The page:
One of the factors most likely to disadvantage young people in care is the school time they may lose by being out of school, so securing a suitable school place must be a priority. There are two duties placed on local authorities:
Securing an educational placement is one of the main criteria which must be used in identifying a suitable care placement - this should generally be taken to mean a full-time place in a local mainstream school, commencing without delay
The Government expects local authorities to set a maximum time limit of 20 school days within which they must secure an education placement for any pupil in public care - it will be a full-time place in a local mainstream school unless the circumstances of the child make full-time or local or mainstream provision unsuitable
Local authorities and admissions authorities need to be able to justify clearly any delay in providing education. Admissions authorities should not fail to admit a young person because they are in public care nor should they allow any unnecessary delay in the admissions process for these young people. It is recommended that all admission authorities give children in public care top priority in their oversubscription criteria.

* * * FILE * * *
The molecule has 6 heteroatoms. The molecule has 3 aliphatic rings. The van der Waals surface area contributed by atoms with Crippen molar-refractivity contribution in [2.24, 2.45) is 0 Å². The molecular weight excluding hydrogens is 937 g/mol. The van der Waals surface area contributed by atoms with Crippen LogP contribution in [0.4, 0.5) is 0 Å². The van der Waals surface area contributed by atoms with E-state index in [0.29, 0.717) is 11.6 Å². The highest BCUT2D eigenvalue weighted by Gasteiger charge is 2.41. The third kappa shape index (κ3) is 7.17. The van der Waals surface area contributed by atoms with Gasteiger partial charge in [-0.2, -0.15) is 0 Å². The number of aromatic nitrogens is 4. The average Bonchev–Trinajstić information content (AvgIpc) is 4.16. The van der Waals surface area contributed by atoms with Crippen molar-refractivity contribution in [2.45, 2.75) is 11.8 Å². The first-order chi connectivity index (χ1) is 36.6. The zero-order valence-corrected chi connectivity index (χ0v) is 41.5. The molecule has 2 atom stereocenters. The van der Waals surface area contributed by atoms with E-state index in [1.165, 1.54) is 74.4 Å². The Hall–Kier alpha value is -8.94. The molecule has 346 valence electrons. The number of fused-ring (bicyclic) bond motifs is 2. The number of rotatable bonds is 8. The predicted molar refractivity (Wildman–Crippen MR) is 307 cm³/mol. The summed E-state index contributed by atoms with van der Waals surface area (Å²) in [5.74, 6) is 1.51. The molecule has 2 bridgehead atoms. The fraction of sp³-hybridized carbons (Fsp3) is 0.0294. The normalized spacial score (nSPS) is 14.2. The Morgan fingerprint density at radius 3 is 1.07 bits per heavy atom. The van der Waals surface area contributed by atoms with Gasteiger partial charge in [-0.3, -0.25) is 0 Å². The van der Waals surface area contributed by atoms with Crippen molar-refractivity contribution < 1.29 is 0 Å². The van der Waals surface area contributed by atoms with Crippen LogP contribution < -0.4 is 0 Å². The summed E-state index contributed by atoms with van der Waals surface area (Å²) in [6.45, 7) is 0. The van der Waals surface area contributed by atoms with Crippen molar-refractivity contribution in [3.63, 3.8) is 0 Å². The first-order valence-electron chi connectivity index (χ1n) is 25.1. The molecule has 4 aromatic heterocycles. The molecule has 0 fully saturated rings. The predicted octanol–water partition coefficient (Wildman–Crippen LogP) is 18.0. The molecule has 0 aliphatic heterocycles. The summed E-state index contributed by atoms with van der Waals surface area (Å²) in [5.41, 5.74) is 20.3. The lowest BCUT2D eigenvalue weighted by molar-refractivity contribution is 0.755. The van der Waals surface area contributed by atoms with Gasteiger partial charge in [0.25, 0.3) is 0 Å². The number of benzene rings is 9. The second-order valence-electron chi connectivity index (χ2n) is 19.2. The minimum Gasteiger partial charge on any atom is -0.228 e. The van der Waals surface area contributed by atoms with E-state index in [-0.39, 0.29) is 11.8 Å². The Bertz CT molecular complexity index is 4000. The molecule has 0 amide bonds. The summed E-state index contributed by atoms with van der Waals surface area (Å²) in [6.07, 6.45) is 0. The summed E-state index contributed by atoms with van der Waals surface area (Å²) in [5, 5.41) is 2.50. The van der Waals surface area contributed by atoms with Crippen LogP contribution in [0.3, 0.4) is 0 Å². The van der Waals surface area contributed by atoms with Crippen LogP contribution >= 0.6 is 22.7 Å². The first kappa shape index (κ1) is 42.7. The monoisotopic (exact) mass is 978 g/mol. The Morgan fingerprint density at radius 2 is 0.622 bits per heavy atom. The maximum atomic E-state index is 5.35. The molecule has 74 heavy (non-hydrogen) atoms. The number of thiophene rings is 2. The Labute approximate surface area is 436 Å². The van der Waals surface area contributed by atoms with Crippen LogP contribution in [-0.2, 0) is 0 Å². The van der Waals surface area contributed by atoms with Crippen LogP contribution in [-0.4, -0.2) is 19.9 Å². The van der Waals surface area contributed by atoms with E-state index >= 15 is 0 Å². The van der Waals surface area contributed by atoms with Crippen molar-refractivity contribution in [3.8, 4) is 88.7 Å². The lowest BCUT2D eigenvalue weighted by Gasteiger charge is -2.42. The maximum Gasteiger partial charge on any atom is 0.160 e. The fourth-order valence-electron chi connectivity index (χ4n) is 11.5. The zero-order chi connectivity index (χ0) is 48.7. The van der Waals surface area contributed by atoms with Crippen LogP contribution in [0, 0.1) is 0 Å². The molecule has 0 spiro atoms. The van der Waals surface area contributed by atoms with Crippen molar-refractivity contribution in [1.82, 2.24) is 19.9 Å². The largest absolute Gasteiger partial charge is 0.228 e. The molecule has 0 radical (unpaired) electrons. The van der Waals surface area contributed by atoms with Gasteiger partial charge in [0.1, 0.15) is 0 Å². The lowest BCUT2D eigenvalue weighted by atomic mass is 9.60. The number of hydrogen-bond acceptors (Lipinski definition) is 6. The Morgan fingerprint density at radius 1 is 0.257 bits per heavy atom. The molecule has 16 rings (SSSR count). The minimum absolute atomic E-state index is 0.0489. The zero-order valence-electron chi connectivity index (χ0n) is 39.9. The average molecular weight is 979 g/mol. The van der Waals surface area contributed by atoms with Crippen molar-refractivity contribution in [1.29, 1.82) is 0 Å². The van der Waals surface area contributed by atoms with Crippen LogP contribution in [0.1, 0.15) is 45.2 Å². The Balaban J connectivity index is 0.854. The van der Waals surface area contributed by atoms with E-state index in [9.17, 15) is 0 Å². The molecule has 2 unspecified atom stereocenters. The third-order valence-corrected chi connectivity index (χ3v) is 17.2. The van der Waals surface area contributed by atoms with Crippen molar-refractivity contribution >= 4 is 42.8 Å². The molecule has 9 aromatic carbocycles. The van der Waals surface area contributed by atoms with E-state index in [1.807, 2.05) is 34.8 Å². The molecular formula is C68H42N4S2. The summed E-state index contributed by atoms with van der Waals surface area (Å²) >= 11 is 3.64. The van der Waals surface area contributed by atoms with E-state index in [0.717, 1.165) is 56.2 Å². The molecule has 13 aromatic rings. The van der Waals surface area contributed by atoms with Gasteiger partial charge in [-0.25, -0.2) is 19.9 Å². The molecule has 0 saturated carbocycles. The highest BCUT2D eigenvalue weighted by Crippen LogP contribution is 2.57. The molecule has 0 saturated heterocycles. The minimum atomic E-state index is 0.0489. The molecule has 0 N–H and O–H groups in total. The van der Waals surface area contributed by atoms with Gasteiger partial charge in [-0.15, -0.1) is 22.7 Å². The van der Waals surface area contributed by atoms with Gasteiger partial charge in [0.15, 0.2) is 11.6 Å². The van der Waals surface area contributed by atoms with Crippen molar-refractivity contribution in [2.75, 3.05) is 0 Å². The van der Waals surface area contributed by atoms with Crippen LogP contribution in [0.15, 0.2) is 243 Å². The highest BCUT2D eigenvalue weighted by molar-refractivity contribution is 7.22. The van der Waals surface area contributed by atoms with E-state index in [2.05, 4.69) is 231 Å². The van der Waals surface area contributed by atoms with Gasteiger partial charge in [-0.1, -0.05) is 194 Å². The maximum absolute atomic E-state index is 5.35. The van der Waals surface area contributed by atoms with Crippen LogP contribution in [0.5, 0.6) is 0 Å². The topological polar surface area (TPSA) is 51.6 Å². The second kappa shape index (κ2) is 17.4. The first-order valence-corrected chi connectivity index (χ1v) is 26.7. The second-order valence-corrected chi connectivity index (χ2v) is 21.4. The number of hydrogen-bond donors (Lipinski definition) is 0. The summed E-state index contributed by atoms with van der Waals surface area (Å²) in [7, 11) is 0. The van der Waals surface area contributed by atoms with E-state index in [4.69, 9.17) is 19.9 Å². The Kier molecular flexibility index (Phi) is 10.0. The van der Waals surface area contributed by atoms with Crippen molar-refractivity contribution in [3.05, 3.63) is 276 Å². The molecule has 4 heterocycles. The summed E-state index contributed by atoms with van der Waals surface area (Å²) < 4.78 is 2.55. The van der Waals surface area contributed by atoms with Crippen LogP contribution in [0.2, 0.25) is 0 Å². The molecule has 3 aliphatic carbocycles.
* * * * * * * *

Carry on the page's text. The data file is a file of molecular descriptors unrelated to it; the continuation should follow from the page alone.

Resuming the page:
The School Admissions Code 2012 states:
"All schools must have oversubscription criteria for each ‘relevant age group’ and the highest priority must be given, unless otherwise provided in this Code, to looked after children and previously looked after children. Previously looked after children are children who were looked after, but ceased to be so because they were adopted (or became subject to a residence order or special guardianship order). Further references to previously looked after children in this Code means such children who were adopted (or subject to residence orders or special guardianship orders) immediately following having been looked after”.